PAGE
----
Fly Ash: If Jobs are a Priority, Why the Regulatory Overkill?

By September 10, 2010Energy, Regulations

From Ben Lieberman at, the blog of the Competitive Enterprise Institute, “Kiss Your Ash Goodbye — Regulating Coal Combustion Byproducts As Hazardous Is An Unnecessary Job Killer“:

The Environmental Protection Agency’s effort to regulate carbon dioxide as an air pollutant is currently garnering most of the attention from the agency’s critics, but it is far from the only problematic EPA regulation in the works. Another proposal that also deserves strong opposition is the agency’s attempt to label coal combustion byproducts (CCBs) as hazardous waste. Doing so is not only environmentally unnecessary but downright counterproductive, and would raise energy costs and kill jobs to boot.

Like several other Obama administration regulations, this extreme proposal goes well beyond anything contemplated under Bush or under Clinton. In fact, it was the Clinton administration EPA that concluded in 2000 that CCBs, chiefly the fly ash from burning coal to produce electricity, should be categorized as non-hazardous and handled in a manner not unlike municipal solid waste. The Obama administration has offered no convincing evidence that this determination was wrong and that CCBs pose a public health threat. Nonetheless, it is moving forward with the hazardous proposal.

The EPA’s proposed rule and other background materials are available here. The National Association of Manufacturers’ Alicia Oman testified at a public hearing the EPA sponsored in Arlington, Va., on Aug. 30. Her statement highlights the beneficial uses of fly ash and points to the economic consequences of this ill-considered, extreme proposal. Excerpt:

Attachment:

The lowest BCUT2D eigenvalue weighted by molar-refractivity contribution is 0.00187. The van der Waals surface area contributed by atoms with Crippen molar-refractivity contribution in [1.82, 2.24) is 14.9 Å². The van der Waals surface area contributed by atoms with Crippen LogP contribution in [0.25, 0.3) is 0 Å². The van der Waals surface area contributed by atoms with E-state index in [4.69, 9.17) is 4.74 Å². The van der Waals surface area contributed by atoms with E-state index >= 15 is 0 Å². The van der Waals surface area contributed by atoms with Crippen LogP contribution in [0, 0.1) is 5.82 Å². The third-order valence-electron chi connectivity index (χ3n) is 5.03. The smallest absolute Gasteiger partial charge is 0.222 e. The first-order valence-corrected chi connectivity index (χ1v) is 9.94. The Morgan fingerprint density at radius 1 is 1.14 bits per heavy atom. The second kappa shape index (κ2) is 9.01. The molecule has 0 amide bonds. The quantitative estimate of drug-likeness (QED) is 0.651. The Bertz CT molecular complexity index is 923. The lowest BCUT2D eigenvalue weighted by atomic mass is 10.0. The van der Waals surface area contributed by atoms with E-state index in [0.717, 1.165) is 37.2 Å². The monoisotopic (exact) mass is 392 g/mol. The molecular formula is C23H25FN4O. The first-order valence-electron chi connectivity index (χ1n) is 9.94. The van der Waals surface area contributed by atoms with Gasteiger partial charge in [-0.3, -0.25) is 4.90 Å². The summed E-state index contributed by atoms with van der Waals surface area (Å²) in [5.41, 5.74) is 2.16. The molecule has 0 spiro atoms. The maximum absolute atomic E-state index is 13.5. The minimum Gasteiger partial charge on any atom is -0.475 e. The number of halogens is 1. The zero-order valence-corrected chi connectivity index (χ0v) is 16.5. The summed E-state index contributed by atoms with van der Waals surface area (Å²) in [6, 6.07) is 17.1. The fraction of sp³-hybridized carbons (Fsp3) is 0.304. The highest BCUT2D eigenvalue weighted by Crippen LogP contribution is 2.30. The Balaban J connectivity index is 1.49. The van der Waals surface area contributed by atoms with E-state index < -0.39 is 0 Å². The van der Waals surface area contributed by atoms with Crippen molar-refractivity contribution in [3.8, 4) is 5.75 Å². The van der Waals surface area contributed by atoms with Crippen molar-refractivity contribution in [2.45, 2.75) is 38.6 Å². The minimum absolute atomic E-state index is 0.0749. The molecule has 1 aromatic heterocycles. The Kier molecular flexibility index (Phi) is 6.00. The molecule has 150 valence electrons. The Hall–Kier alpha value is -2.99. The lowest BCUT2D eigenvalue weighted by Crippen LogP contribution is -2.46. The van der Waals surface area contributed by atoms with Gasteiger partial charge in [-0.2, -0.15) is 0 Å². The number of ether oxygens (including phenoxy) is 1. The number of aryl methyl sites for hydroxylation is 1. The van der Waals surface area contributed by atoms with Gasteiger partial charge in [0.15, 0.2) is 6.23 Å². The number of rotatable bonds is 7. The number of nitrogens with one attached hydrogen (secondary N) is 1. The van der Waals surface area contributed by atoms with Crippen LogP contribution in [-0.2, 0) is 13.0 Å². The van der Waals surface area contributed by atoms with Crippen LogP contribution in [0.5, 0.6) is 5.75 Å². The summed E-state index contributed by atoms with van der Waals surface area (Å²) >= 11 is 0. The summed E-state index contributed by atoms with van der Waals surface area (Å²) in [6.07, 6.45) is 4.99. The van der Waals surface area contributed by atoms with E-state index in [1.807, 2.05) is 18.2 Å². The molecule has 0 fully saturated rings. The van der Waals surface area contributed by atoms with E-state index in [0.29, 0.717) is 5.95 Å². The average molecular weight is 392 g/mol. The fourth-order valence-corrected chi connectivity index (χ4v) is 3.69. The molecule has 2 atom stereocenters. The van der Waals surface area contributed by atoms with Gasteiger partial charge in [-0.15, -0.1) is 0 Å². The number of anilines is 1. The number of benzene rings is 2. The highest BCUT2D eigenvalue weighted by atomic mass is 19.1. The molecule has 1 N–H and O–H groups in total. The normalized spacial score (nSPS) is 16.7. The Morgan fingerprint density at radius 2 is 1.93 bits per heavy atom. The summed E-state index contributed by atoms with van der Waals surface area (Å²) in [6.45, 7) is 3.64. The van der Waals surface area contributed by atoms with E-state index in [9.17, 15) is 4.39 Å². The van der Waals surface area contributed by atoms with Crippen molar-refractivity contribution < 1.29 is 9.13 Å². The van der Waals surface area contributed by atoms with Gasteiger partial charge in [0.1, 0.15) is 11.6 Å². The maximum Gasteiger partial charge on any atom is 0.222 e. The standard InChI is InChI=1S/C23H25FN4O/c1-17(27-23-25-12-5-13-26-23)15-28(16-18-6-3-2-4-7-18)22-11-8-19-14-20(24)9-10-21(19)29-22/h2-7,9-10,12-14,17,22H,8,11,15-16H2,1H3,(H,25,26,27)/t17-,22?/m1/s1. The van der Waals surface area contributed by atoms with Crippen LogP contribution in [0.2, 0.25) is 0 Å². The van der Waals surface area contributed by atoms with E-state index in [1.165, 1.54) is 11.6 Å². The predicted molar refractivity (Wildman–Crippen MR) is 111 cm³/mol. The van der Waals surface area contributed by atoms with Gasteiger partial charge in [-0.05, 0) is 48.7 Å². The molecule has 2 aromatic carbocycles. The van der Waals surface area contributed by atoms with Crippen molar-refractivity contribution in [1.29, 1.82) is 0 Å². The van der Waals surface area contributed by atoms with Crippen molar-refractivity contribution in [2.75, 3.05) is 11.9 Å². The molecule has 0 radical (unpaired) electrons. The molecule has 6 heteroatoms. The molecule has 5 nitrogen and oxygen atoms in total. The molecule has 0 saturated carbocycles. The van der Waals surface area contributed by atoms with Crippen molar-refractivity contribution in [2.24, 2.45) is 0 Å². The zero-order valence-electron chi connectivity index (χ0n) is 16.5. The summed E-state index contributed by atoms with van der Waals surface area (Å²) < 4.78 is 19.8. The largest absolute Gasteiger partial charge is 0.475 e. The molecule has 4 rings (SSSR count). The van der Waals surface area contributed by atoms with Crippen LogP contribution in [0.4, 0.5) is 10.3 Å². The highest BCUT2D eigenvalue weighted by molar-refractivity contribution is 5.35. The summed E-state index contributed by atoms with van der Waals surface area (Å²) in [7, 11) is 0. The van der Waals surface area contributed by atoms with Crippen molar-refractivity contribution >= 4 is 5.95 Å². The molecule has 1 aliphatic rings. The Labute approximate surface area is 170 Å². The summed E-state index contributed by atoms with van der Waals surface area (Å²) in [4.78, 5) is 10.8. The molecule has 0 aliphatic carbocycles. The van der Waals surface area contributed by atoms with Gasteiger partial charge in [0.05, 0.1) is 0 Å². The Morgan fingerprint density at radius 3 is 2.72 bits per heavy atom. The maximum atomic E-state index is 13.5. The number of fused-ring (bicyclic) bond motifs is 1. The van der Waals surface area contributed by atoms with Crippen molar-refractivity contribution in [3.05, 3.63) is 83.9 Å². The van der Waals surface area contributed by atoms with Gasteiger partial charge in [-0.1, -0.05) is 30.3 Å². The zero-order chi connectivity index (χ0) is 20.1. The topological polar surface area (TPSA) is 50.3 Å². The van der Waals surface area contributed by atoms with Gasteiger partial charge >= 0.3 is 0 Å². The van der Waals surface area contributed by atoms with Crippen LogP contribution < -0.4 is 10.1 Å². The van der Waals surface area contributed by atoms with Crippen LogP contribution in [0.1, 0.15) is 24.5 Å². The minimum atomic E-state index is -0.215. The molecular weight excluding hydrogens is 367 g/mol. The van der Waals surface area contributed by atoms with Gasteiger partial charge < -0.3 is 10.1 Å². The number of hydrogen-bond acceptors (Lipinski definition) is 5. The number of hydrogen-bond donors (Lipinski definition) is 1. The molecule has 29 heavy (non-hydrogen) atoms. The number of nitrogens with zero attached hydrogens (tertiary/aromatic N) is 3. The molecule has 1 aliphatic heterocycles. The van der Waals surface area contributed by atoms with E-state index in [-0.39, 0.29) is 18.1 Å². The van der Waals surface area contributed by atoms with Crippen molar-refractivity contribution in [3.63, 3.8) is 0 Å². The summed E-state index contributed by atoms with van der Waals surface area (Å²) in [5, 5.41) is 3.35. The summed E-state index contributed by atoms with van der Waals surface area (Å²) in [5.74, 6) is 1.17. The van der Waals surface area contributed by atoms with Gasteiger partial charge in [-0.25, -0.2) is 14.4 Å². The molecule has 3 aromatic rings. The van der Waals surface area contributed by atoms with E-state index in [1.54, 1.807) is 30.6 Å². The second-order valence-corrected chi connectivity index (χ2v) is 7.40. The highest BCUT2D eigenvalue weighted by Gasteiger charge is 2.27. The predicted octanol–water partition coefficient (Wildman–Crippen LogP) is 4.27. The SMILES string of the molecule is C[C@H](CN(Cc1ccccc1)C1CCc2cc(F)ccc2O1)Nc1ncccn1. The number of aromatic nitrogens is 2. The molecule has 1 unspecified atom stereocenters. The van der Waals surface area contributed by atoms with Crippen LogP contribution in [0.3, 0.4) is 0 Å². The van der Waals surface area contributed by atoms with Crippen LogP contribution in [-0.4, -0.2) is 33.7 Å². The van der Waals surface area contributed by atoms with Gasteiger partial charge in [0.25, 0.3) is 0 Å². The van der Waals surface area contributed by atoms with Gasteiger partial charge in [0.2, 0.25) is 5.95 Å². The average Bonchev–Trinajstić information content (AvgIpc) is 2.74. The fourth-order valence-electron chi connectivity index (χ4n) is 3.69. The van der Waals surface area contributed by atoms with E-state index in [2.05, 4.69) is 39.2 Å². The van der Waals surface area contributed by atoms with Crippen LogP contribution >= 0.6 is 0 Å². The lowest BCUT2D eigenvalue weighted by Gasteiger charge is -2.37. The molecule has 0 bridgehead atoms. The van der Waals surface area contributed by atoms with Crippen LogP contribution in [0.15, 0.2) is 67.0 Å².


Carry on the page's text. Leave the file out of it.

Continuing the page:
Reclassification of CCRs as a hazardous waste is likely to increase transportation costs, both for power generators and manufacturers who generate their own CCRs, by channeling material to sites that are designed to handle hazardous waste. One food processing facility that generates CCRs estimates that their costs for transportation and disposal could increase from $120,000 to approximately $20 million per year if the material were regulated as a hazardous waste.

In addition, manufacturers are concerned that the Subtitle C option will result in the loss of important high-paying jobs in the CCR beneficial reuse market. CCRs are used to manufacture products such as concrete and wallboard and can also be used in road transportation applications. Federal policies should encourage the beneficial reuse of industrial byproducts and other manufacturing initiatives that make economic and environmental sense.

The EPA is continuing its series of public hearings on the proposed regulation, including two meetings next week in Charlotte and Chicago. Among the many valid arguments against the reg, we hope those offering statements make this point: “Your proposal runs directly contrary to the Obama Adminstration’s emphasis on jobs.”

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